## Sunday, January 8, 2017

### The h-index in monetised academia

Academics live and die by their h-indices, which contributes to promotions, grant applications and professional reputation.
The key real-world value producing this derived metric is the citation count, which is highly sensitive to which journal you publish into. For example, equivalent articles in PloS One (free) and Nature (pay wall for both author and audience) would be expected receive vastly different citation counts.
Therefore the h-index is significantly dependent on whether you publish for free or via paywall, not just the scientific content of the paper.

## h-index definition (from Wikipedia)

• The definition of the index is that a scholar with an index of h has published h papers each of which has been cited in other papers at least h times.
• This metric would be fine if it weren't true that citation count is confounded by publication destination.
• We could of course do something like plotting # citations vs impact factor of citing article. But this gives no value to the number of articles published by the proband (academic age)

## Proposed impactdex

We introduce a "trickle down" effect of impact into the author's "impactdex", or modified h-index

Two different methods come immediately to mind
1. Distort the graph by a factor proportional to r=(impact factor of citing paper)/(impact factor of proband's paper), to shove points toward the f(i)=i diagonal (allowing bigger h)
2. Define the index by a maximal cube with third dimension being r=(impact factor of citing paper)/(impact factor of proband's paper)
The second approach is clearly more aesthetically pleasing, however the implicit meaning of the method is that all three variables (papers, citations, impact of citing work) are independent, while our motivation arises from the observation that this is false.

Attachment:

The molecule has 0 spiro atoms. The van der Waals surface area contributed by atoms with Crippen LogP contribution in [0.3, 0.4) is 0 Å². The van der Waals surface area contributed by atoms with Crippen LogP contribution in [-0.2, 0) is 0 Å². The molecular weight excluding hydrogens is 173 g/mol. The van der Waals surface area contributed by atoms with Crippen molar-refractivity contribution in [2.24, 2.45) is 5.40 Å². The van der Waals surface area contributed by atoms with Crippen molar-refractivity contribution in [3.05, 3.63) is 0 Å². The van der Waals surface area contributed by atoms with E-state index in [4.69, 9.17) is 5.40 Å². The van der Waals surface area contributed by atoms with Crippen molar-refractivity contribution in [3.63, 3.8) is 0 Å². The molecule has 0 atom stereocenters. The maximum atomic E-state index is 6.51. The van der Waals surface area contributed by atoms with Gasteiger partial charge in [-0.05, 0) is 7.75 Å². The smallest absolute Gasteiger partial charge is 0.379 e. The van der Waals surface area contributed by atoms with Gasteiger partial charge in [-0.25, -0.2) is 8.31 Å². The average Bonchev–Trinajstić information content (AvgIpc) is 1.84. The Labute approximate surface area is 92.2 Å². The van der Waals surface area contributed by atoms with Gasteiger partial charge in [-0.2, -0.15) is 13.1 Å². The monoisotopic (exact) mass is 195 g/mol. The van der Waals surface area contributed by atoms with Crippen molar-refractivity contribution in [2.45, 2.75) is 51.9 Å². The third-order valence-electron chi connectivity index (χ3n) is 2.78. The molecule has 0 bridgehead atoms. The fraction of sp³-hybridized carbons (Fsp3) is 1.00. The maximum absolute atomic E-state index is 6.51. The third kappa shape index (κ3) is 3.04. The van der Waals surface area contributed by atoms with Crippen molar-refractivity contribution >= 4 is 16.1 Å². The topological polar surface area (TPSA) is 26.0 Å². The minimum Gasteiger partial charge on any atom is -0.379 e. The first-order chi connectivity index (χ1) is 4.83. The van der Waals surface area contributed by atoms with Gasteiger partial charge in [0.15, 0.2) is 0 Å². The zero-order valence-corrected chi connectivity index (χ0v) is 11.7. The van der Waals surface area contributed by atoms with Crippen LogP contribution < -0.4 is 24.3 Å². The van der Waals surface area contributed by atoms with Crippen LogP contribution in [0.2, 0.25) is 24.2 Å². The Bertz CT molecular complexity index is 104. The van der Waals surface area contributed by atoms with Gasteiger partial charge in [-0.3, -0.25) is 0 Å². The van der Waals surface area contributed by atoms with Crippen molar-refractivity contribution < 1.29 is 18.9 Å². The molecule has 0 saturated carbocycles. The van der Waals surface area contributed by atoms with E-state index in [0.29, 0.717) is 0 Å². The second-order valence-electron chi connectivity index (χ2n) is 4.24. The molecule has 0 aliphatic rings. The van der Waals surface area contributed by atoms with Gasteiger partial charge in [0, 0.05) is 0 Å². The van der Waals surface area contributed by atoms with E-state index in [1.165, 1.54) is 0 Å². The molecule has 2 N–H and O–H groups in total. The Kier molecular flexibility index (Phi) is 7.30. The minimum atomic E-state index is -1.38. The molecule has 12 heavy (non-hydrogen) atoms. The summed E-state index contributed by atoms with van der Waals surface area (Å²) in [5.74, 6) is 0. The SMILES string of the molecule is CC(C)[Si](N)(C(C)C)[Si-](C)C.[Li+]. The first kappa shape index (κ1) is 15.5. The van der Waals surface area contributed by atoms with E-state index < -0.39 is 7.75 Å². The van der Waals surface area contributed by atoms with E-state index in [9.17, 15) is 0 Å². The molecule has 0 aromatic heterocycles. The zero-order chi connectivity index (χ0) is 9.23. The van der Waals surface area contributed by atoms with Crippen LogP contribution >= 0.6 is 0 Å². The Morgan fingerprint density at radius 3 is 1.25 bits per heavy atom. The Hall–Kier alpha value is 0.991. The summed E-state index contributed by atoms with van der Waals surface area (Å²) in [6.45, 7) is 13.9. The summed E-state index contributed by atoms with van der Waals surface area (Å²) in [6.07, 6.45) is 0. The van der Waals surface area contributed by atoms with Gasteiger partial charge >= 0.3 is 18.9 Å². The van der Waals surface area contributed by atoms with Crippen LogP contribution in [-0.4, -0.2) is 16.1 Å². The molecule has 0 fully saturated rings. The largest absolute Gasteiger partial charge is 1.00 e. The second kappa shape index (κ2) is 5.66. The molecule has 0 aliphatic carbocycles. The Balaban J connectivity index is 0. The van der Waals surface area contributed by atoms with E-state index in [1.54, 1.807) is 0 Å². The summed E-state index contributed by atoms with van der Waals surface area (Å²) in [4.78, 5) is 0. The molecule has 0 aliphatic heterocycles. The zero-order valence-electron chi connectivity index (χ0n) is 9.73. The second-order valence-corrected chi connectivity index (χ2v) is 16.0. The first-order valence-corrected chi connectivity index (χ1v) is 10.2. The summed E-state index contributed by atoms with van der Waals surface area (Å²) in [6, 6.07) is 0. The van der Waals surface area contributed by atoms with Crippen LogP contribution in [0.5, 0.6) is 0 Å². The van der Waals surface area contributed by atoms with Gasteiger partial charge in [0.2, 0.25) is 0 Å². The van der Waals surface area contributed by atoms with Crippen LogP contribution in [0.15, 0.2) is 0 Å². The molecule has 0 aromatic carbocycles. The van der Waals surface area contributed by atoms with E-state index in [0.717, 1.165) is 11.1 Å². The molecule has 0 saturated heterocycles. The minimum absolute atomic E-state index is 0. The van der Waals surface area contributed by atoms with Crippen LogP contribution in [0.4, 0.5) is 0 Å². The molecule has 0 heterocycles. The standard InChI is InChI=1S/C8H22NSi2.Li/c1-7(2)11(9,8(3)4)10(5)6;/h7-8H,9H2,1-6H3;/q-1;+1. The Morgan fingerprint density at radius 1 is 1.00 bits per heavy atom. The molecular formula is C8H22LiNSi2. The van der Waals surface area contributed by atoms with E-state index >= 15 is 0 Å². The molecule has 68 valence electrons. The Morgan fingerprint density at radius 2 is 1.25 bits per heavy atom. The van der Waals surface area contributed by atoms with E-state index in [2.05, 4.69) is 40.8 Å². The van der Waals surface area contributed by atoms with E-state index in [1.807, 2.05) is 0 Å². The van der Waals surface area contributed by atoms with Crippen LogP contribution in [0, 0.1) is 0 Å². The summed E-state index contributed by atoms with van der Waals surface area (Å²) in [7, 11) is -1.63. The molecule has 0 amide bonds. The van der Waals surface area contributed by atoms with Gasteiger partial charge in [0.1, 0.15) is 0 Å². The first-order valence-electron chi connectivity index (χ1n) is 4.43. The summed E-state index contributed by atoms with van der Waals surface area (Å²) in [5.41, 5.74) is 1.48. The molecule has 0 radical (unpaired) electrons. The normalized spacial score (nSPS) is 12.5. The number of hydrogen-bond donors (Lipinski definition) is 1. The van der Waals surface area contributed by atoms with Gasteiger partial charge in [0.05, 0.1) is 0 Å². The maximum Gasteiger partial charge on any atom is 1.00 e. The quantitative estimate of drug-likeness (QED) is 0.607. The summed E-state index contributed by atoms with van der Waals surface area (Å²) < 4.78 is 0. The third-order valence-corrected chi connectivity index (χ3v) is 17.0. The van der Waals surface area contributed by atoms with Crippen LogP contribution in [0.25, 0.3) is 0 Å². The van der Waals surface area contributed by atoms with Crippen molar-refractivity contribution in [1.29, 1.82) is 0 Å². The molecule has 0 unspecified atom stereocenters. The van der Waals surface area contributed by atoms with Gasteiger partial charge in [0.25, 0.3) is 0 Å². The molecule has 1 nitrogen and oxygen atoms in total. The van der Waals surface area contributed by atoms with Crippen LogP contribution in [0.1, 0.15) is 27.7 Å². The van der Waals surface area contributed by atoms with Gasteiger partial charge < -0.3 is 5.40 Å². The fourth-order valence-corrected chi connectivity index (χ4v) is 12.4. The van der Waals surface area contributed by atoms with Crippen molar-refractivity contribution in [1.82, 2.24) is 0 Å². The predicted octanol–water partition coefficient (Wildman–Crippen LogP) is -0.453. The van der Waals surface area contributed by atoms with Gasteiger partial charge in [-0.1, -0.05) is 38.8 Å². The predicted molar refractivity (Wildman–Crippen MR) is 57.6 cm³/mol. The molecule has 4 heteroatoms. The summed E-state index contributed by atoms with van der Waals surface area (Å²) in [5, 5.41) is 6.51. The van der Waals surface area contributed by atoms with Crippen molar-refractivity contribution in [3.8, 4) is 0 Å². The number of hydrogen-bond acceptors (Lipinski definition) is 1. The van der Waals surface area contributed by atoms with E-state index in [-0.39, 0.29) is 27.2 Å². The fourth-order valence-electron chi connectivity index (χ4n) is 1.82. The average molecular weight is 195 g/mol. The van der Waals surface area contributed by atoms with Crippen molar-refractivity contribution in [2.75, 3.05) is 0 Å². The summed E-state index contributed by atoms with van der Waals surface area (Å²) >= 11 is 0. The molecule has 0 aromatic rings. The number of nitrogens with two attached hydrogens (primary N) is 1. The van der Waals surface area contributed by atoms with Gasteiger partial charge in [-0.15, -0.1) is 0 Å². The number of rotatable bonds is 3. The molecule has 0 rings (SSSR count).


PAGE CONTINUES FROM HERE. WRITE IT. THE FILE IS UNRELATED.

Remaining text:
### Method 1

We want to penalise (away from the diagonal) points with r<1, and reward points with r>1.
The ideal
Define the impactdex such that:
• Map each point (i, f(i)) with gradient f(i)/i, to a point translated point based on r
• Gradient m from origin to translated point:
• If f(i)/i >1: m = f(i)/i-(1-1/r)*(f(i)/i-1) = 1+1/r*(f(i)/i)
• If f(i)/i <1: m = 1-1/r*(f(i)/i)
• Then our corrected index is given by the point whose distance is √[f(i)^2+i^2] from the origin at a gradient of m
• Translated point = (√[f(i)^2+i^2] cos (arctan(m)) , √[f(i)^2+i^2] sin (arctan(m))
• Then the definition of the index is that a scholar with a corrected index of has published i "corrected papers"
• I.e. it is the h-index of the "corrected scholar"

### Method 2

Define the impactdex such that:
• The definition of the index is that a scholar with an index of has published i papers each of which has been cited in other papers at least i times with a calculated r of at least i
• Where r=(impact factor of citing paper)/(impact factor of proband's paper)
• We seek the maximal cube where one face fills in the h-index criteria like before and the other face fills in the derived r (axis representing David vs. Goliath)

### Pitfalls

• Clunky definition, especially method 1
• Increased computation time
• Harder for Google Scholar etc to calculate it, when all it stores natively is citation count (not sure if it has impact factors now)
• People who publish in Nature etc can only do worse with this approach
• Axes in method 2 are not independent